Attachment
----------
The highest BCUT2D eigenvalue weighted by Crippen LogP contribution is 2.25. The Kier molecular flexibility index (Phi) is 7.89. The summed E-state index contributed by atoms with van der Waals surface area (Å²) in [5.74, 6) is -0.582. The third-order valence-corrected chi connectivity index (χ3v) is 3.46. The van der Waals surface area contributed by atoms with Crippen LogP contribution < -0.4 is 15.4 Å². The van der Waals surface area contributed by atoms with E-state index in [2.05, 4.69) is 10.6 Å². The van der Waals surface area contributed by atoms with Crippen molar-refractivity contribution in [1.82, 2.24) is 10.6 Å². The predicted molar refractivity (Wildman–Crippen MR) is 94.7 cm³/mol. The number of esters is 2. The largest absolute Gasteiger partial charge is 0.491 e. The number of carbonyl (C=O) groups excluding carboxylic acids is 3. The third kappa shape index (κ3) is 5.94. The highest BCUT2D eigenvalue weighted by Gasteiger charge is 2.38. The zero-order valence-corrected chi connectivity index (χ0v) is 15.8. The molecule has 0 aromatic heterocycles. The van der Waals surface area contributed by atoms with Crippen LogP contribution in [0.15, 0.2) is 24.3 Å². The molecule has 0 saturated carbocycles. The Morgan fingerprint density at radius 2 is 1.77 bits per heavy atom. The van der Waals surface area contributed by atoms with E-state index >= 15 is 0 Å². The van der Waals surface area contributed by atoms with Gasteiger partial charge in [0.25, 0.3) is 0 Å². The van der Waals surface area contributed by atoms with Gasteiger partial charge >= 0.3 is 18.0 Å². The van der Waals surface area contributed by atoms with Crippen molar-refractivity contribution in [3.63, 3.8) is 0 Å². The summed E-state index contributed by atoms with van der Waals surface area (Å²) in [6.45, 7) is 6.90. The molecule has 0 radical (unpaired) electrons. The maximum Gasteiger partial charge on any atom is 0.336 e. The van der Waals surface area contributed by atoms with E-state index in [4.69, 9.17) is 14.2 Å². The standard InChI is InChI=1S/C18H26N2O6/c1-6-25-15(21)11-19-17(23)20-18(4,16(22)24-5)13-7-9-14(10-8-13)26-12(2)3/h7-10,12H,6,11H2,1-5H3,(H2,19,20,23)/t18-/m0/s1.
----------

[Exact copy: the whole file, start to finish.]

The highest BCUT2D eigenvalue weighted by Crippen LogP contribution is 2.25. The Kier molecular flexibility index (Phi) is 7.89. The summed E-state index contributed by atoms with van der Waals surface area (Å²) in [5.74, 6) is -0.582. The third-order valence-corrected chi connectivity index (χ3v) is 3.46. The van der Waals surface area contributed by atoms with Crippen LogP contribution < -0.4 is 15.4 Å². The van der Waals surface area contributed by atoms with E-state index in [2.05, 4.69) is 10.6 Å². The van der Waals surface area contributed by atoms with Crippen molar-refractivity contribution in [1.82, 2.24) is 10.6 Å². The predicted molar refractivity (Wildman–Crippen MR) is 94.7 cm³/mol. The number of esters is 2. The largest absolute Gasteiger partial charge is 0.491 e. The number of carbonyl (C=O) groups excluding carboxylic acids is 3. The third kappa shape index (κ3) is 5.94. The highest BCUT2D eigenvalue weighted by Gasteiger charge is 2.38. The zero-order valence-corrected chi connectivity index (χ0v) is 15.8. The molecule has 0 aromatic heterocycles. The van der Waals surface area contributed by atoms with Crippen LogP contribution in [0.15, 0.2) is 24.3 Å². The molecule has 0 saturated carbocycles. The Morgan fingerprint density at radius 2 is 1.77 bits per heavy atom. The van der Waals surface area contributed by atoms with E-state index >= 15 is 0 Å². The van der Waals surface area contributed by atoms with Gasteiger partial charge in [0.25, 0.3) is 0 Å². The van der Waals surface area contributed by atoms with Gasteiger partial charge >= 0.3 is 18.0 Å². The van der Waals surface area contributed by atoms with Crippen molar-refractivity contribution in [3.63, 3.8) is 0 Å². The summed E-state index contributed by atoms with van der Waals surface area (Å²) in [6.45, 7) is 6.90. The molecule has 0 radical (unpaired) electrons. The maximum Gasteiger partial charge on any atom is 0.336 e. The van der Waals surface area contributed by atoms with E-state index in [4.69, 9.17) is 14.2 Å². The standard InChI is InChI=1S/C18H26N2O6/c1-6-25-15(21)11-19-17(23)20-18(4,16(22)24-5)13-7-9-14(10-8-13)26-12(2)3/h7-10,12H,6,11H2,1-5H3,(H2,19,20,23)/t18-/m0/s1.